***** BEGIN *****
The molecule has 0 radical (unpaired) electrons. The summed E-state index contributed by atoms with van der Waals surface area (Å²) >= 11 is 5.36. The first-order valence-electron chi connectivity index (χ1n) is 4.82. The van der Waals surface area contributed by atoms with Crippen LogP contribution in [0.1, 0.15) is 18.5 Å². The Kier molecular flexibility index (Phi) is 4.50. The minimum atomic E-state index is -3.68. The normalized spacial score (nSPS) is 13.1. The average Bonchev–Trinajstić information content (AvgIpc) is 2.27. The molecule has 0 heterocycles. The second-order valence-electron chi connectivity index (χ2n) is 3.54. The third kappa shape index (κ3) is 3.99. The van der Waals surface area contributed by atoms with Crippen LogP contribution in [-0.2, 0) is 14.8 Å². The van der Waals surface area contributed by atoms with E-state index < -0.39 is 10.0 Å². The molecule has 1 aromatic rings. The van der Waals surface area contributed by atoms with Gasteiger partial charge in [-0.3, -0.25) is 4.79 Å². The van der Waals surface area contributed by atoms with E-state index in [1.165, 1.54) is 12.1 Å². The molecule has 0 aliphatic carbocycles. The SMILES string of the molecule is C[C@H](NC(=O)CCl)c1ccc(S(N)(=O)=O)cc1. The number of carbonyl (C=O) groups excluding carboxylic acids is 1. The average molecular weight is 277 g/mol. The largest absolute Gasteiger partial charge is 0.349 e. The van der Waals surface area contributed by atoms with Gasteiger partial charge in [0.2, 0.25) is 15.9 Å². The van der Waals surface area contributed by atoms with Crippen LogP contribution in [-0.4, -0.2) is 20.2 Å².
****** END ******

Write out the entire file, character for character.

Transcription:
The molecule has 0 radical (unpaired) electrons. The summed E-state index contributed by atoms with van der Waals surface area (Å²) >= 11 is 5.36. The first-order valence-electron chi connectivity index (χ1n) is 4.82. The van der Waals surface area contributed by atoms with Crippen LogP contribution in [0.1, 0.15) is 18.5 Å². The Kier molecular flexibility index (Phi) is 4.50. The minimum atomic E-state index is -3.68. The normalized spacial score (nSPS) is 13.1. The average Bonchev–Trinajstić information content (AvgIpc) is 2.27. The molecule has 0 heterocycles. The second-order valence-electron chi connectivity index (χ2n) is 3.54. The third kappa shape index (κ3) is 3.99. The van der Waals surface area contributed by atoms with Crippen LogP contribution in [-0.2, 0) is 14.8 Å². The van der Waals surface area contributed by atoms with E-state index < -0.39 is 10.0 Å². The molecule has 1 aromatic rings. The van der Waals surface area contributed by atoms with Gasteiger partial charge in [-0.3, -0.25) is 4.79 Å². The van der Waals surface area contributed by atoms with E-state index in [1.165, 1.54) is 12.1 Å². The molecule has 0 aliphatic carbocycles. The SMILES string of the molecule is C[C@H](NC(=O)CCl)c1ccc(S(N)(=O)=O)cc1. The number of carbonyl (C=O) groups excluding carboxylic acids is 1. The average molecular weight is 277 g/mol. The largest absolute Gasteiger partial charge is 0.349 e. The van der Waals surface area contributed by atoms with Gasteiger partial charge in [0.2, 0.25) is 15.9 Å². The van der Waals surface area contributed by atoms with Crippen LogP contribution in [-0.4, -0.2) is 20.2 Å².